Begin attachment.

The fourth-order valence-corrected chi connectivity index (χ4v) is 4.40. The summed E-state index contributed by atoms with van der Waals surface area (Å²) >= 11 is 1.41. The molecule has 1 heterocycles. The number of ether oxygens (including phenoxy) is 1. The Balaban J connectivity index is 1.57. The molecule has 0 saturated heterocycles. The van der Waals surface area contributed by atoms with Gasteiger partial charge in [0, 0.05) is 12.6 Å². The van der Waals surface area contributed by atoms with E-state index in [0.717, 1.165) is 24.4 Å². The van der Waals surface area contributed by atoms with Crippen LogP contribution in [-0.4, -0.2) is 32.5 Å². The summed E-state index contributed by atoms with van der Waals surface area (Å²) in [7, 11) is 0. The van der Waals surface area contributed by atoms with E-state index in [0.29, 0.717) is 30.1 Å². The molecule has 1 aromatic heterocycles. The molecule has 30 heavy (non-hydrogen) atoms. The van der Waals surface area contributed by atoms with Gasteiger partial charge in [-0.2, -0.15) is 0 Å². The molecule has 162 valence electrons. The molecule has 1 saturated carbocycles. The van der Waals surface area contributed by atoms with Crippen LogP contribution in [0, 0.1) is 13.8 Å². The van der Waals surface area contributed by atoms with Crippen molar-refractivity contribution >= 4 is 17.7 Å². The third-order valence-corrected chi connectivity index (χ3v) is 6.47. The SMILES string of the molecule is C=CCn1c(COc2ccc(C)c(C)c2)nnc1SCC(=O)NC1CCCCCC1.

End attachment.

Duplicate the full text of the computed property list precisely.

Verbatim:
The fourth-order valence-corrected chi connectivity index (χ4v) is 4.40. The summed E-state index contributed by atoms with van der Waals surface area (Å²) >= 11 is 1.41. The molecule has 1 heterocycles. The number of ether oxygens (including phenoxy) is 1. The Balaban J connectivity index is 1.57. The molecule has 0 saturated heterocycles. The van der Waals surface area contributed by atoms with Gasteiger partial charge in [0, 0.05) is 12.6 Å². The van der Waals surface area contributed by atoms with E-state index in [0.717, 1.165) is 24.4 Å². The van der Waals surface area contributed by atoms with Crippen LogP contribution in [-0.4, -0.2) is 32.5 Å². The summed E-state index contributed by atoms with van der Waals surface area (Å²) in [7, 11) is 0. The van der Waals surface area contributed by atoms with E-state index in [0.29, 0.717) is 30.1 Å². The molecule has 1 aromatic heterocycles. The molecule has 30 heavy (non-hydrogen) atoms. The van der Waals surface area contributed by atoms with Gasteiger partial charge in [-0.2, -0.15) is 0 Å². The molecule has 162 valence electrons. The molecule has 1 saturated carbocycles. The van der Waals surface area contributed by atoms with Crippen LogP contribution in [0, 0.1) is 13.8 Å². The van der Waals surface area contributed by atoms with Crippen molar-refractivity contribution >= 4 is 17.7 Å². The third-order valence-corrected chi connectivity index (χ3v) is 6.47. The SMILES string of the molecule is C=CCn1c(COc2ccc(C)c(C)c2)nnc1SCC(=O)NC1CCCCCC1.